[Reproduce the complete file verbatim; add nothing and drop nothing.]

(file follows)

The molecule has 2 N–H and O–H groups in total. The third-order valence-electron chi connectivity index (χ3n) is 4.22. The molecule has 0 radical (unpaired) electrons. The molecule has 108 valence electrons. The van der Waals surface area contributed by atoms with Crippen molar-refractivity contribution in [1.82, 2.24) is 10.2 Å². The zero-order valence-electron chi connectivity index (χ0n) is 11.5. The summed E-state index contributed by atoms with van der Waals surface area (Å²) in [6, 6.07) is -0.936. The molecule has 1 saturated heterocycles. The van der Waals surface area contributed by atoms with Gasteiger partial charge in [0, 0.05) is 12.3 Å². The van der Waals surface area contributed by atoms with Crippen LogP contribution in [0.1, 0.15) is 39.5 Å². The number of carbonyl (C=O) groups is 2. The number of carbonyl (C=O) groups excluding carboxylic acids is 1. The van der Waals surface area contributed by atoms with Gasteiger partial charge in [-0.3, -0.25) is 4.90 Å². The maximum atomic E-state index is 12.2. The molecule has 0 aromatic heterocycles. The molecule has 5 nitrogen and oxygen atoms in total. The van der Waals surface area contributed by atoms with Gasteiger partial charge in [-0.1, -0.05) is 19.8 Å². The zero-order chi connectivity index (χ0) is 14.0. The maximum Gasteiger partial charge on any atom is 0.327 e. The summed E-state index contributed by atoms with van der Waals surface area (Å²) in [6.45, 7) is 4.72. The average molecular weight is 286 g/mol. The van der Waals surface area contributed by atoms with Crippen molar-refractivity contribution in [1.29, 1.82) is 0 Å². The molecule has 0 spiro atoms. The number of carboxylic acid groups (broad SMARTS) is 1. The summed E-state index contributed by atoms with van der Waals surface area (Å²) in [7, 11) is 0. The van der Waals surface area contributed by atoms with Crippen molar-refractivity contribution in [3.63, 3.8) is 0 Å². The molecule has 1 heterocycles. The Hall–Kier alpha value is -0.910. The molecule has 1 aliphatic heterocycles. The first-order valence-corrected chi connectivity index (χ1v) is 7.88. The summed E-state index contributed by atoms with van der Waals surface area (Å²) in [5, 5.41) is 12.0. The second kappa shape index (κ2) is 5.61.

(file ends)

The molecule has 2 N–H and O–H groups in total. The third-order valence-electron chi connectivity index (χ3n) is 4.22. The molecule has 0 radical (unpaired) electrons. The molecule has 108 valence electrons. The van der Waals surface area contributed by atoms with Crippen molar-refractivity contribution in [1.82, 2.24) is 10.2 Å². The zero-order valence-electron chi connectivity index (χ0n) is 11.5. The summed E-state index contributed by atoms with van der Waals surface area (Å²) in [6, 6.07) is -0.936. The molecule has 1 saturated heterocycles. The van der Waals surface area contributed by atoms with Gasteiger partial charge in [0, 0.05) is 12.3 Å². The van der Waals surface area contributed by atoms with Crippen LogP contribution in [0.1, 0.15) is 39.5 Å². The number of carbonyl (C=O) groups is 2. The number of carbonyl (C=O) groups excluding carboxylic acids is 1. The van der Waals surface area contributed by atoms with Gasteiger partial charge in [-0.3, -0.25) is 4.90 Å². The maximum atomic E-state index is 12.2. The molecule has 0 aromatic heterocycles. The molecule has 5 nitrogen and oxygen atoms in total. The van der Waals surface area contributed by atoms with Gasteiger partial charge in [-0.1, -0.05) is 19.8 Å². The zero-order chi connectivity index (χ0) is 14.0. The maximum Gasteiger partial charge on any atom is 0.327 e. The summed E-state index contributed by atoms with van der Waals surface area (Å²) in [6.45, 7) is 4.72. The average molecular weight is 286 g/mol. The van der Waals surface area contributed by atoms with Crippen molar-refractivity contribution in [1.29, 1.82) is 0 Å². The molecule has 0 spiro atoms. The number of carboxylic acid groups (broad SMARTS) is 1. The summed E-state index contributed by atoms with van der Waals surface area (Å²) in [7, 11) is 0. The van der Waals surface area contributed by atoms with Crippen molar-refractivity contribution in [3.63, 3.8) is 0 Å². The molecule has 1 heterocycles. The Hall–Kier alpha value is -0.910. The molecule has 1 aliphatic heterocycles. The first-order valence-corrected chi connectivity index (χ1v) is 7.88. The summed E-state index contributed by atoms with van der Waals surface area (Å²) in [5, 5.41) is 12.0. The second kappa shape index (κ2) is 5.61.